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Why Those ‘I Voted’ Stickers Degrade Our Great Republic


Yesterday there was a primary election in New York. My social media feeds filled with friends showing off “I Voted” stickers as if they had just won the Congressional Medal of Honor. They voted! They took 12 minutes out of their day to fulfill their duty as citizens, and they were rightfully proud. Like my 8-year-old son when he aces a language arts worksheet, they deserved a sticker.

The “I Voted” sticker has become ubiquitous in this, the longest-standing democratic nation on the face of the earth. It is presented with a smug, aloof air of gravity and profound conceit on our lapels and T-shirts. But what could be more condescending? If you, at your place of employment, completed some basic and simple task, and your boss presented you with a little sticker, would you not worry for your job? Would you not think you were being mocked? I mean, unless you work at Google, of course.

As it turns out, the “I Voted” sticker is a product of the 1980s, the most overrated decade. They were originally supplied by stores that offered discounts if you came in wearing one. Hooray for capitalism! Except it’s extremely illegal. You can’t compensate people for voting.

But everyone loved the stickers, so what is the next best thing? Let the taxpayers foot the bill. It is an industry that makes tens of millions of dollars on the taxpayer’s dime. This should be especially bothersome to Republicans who celebrate their vote to lower taxes with a taxpayer-funded souvenir of voting soon to be thrown away.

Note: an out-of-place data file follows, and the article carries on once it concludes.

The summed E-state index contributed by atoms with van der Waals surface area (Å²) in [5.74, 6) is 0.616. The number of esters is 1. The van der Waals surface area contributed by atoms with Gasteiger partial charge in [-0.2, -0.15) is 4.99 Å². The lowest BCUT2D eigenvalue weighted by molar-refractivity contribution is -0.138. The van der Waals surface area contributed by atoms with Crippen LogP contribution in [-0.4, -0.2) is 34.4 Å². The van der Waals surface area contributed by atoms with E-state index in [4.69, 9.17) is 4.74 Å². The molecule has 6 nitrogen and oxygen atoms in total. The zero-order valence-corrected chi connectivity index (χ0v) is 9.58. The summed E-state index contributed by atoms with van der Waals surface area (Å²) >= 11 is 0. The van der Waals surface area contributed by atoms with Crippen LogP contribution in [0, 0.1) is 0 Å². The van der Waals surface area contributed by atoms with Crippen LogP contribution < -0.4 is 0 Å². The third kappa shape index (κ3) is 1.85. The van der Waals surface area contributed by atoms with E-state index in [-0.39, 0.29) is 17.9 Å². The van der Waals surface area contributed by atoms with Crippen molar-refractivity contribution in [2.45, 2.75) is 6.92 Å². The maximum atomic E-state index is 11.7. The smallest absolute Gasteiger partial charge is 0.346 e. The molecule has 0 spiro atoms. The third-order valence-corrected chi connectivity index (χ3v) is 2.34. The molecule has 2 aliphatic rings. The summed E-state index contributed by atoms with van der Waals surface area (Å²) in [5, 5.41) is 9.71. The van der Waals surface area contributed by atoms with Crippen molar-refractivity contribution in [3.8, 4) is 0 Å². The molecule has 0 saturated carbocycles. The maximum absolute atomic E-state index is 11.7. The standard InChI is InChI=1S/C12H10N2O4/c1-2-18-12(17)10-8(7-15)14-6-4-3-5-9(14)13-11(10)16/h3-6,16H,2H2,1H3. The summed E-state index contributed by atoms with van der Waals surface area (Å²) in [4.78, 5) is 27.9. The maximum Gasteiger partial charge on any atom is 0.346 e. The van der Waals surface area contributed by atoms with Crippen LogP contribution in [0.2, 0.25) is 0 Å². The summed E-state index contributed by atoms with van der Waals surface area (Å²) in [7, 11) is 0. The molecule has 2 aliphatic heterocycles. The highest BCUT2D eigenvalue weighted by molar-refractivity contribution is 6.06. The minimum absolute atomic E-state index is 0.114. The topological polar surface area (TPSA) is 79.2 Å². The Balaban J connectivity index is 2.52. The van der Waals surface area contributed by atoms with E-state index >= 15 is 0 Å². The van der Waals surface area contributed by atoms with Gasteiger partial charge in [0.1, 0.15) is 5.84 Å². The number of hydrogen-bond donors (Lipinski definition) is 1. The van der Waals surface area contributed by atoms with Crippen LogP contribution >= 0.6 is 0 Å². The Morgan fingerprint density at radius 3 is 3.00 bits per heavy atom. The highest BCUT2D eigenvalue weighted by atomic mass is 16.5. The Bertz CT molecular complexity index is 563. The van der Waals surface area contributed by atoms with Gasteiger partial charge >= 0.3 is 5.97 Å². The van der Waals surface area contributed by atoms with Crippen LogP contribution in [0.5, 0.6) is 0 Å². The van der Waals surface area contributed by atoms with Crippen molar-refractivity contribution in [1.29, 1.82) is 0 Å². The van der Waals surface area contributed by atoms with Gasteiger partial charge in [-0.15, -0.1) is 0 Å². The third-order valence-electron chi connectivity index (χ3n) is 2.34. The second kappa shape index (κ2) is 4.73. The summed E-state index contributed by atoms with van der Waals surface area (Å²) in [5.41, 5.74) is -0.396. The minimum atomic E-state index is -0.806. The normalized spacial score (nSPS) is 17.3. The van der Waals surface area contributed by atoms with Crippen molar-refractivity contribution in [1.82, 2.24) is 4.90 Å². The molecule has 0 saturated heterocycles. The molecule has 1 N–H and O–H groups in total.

But even Democrats have reason to question their decision to display this overt sign of privilege. “I Voted.” What a smack in the face of all the oppressed people denied the franchise. What a cavalier expression of unearned advantage.

Voting is its own reward. Neither John Adams nor Thomas Jefferson ever said, “And there shall be government by the people, affirmed not only with the blood of patriots but by the glue that binds an ‘I Voted’ sticker to the Lulu Lemon workout top of an attractive young woman in Tribeca.”

More than anything, the “I Voted” sticker reminds me of the scene in “Office Space” when Jennifer Aniston flips off her boss after he criticizes her for not having enough flair on her uniform.

When someone tries to hand me the sticker, I think, I hate these candidates! And I hate this election! And I don’t need it! Then in my imagination I flip the bird all over the place. But I haven’t really actually done that yet. In New York there are police officers at the polling places.

Yes, I voted. I did the bare minimum. Voting is like wishing somebody a happy birthday on Facebook. It is literally the least you can do. And eventually Facebook will probably give you a virtual sticker for doing so. Yay for you! You care.

There may be some who suggest that the “I Voted” sticker displayed in the subway, or business meeting, or rehearsal might encourage others to vote who otherwise might not. Presumably these are people who weren’t voting because they didn’t care to, and hadn’t paid much attention to what or who is being voted on. So what? Throw a dart. Better to make a choice even if you have no idea what you are choosing between.

The “I Voted” sticker degrades our great republic. Of course you voted. It is your duty. Why not an “I fed my kid” sticker, or a “I paid my taxes” sticker? The “I Voted” sticker is the participation trophy of an atrophied democratic system in which nobody pays enough attention. Well, I say, “No more!” The taxpayers will no longer celebrate your meager contribution with a child’s reward.

Instead we will be adults, and take our duty seriously. We won’t reduce our republic to a display of false engagement. The next time you vote, turn down the sticker. Just know you played your part.